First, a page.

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ISLAM UNDER FIRST FOUR CALIPHS   37
He refused to be guided by the dictates of expediency
and was, in consequence, no match for his adroit and in-
trigjiing rival Muavia, who would stoop to the lowest and
most criminal means to gain his purpose. At the same
time he was narrow, with a vein of indecision which at
times gave place to obstinacy. His rigid insistence on
honesty in accounts was much resented by the greedy
Arabs who plundered the empire. But his perfect integrity
and devotion to high ideals, combined with his simplicity
and unassuming manners, make him a most attractive
figure, and the people of Persia have chosen wisely in
making him what we may term their Patron Saint, though,
indeed, he is much more than that.
Some of his aphorisms are : <c A liberal education is
better than gold," to which was added, "No learning
availeth if common sense goeth not with it" ; " The
wealth of a wise man is in his wisdom, and the wealth of
a fool is in his possessions " ; ." No .words are good unless
good deeds go with them.*' *" '' x*' .
The Position of Persia*" Hellenism," says Naldeke,
"never touched more thaiilthe surface of Persian life, but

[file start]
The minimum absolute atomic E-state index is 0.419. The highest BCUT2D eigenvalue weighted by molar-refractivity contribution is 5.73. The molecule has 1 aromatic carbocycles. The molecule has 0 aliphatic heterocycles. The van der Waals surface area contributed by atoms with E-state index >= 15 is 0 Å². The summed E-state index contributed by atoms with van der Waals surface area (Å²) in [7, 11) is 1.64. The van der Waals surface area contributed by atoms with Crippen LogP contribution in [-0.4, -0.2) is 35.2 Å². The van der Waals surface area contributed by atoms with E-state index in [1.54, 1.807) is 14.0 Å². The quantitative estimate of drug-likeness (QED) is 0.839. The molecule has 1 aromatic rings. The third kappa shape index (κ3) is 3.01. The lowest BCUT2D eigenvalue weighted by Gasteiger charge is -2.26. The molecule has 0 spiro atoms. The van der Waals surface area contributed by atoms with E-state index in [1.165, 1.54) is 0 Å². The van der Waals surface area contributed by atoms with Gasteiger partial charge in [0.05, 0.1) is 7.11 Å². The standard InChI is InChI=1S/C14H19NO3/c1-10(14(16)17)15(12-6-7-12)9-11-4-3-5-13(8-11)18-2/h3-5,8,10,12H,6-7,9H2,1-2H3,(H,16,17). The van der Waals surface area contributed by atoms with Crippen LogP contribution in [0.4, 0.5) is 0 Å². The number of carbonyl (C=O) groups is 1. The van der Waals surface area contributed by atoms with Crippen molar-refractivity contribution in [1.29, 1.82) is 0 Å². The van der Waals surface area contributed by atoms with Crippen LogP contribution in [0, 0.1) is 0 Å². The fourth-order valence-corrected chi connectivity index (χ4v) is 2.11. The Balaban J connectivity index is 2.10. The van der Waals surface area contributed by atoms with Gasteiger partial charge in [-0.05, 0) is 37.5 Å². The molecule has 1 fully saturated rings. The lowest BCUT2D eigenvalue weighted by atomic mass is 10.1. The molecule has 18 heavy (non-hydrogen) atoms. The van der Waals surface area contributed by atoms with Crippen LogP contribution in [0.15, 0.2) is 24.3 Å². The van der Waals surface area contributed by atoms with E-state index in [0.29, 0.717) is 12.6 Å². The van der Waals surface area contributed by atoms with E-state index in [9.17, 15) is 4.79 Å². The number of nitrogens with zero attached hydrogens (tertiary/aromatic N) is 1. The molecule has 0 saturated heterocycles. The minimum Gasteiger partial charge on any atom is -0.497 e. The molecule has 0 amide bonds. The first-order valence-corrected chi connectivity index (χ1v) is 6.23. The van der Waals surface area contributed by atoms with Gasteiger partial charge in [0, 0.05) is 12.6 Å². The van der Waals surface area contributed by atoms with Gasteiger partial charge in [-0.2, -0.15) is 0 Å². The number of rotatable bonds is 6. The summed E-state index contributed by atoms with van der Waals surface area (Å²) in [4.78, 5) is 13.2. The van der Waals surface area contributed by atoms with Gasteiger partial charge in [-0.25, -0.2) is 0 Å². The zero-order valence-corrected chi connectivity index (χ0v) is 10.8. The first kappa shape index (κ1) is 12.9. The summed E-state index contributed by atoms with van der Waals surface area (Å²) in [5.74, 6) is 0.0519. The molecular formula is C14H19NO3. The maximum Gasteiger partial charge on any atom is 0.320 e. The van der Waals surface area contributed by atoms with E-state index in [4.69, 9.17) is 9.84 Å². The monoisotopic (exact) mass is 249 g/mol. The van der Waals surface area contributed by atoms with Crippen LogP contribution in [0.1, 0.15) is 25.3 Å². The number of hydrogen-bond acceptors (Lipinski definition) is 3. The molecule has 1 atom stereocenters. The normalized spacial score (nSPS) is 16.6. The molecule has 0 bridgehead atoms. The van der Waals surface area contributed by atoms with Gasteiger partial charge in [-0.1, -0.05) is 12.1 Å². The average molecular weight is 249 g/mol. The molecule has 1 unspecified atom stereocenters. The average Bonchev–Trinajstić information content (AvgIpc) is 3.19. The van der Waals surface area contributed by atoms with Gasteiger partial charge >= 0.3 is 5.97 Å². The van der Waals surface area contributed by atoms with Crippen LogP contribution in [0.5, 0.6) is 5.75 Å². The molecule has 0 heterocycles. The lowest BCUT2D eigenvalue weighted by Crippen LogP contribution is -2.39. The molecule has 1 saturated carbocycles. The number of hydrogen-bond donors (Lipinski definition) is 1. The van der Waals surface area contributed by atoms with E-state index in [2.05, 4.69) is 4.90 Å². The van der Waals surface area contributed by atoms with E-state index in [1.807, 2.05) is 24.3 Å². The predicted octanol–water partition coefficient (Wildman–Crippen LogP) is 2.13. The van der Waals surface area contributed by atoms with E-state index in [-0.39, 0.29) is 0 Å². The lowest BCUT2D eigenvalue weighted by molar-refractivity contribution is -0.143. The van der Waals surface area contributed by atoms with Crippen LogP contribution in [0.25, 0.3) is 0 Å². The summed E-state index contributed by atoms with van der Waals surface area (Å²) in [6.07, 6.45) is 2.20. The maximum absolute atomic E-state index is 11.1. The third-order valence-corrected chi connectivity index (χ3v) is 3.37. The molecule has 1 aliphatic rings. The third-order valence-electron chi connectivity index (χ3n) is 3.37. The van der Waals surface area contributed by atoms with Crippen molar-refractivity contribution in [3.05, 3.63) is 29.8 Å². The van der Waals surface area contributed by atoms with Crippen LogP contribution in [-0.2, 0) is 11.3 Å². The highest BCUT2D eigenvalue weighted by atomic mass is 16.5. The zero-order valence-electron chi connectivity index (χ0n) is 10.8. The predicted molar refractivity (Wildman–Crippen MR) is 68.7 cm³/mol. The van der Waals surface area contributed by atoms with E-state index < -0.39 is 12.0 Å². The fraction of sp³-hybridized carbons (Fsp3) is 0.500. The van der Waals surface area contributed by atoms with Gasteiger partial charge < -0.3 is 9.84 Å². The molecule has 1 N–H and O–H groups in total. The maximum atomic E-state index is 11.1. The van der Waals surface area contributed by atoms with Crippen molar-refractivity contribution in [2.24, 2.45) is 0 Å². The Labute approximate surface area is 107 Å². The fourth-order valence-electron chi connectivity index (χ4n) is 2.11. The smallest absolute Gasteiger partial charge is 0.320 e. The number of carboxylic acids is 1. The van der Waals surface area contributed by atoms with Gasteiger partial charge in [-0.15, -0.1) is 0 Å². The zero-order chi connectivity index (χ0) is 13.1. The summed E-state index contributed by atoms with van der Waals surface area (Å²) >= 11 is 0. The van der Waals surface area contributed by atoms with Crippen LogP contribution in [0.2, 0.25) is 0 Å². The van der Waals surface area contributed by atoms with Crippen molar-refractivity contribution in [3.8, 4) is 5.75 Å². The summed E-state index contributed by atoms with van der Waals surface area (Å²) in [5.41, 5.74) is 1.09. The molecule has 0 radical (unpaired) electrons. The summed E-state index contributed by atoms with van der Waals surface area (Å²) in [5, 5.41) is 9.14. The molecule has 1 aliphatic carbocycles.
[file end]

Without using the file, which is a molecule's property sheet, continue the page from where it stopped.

Iran was penetrated to did core by Arabian religion and
Arabian ways." This weighty ...spying should be constantly
borne in mind in considering' the consequences of the
conquest of Persia by the Arabs, for it is the key to the
whole situation. After the battle of Nahavand Persian
resistance to the Arabs was merely local and the country
was subdued without any great difficulty, although a
general insurrection broke out upon the death of Omar
and there were occasional risings during the Caliphate of
AH. The Zoroastrians were not offered the choice
between Islam and the sword, as is generally supposed,
but were permitted to retain their religion on the payment
of a poll-tax. Salman, who has already been mentioned
as fortifying Medina against the Kureish, was the earliest
Persian convert, and was numbered among the " Com-
panions" of the Prophet. His example was followed
later on by thousands, among whom was a body'of
Daylamite soldiers who embraced Islam and settled at
Kufa. But even conversion brought no true equality,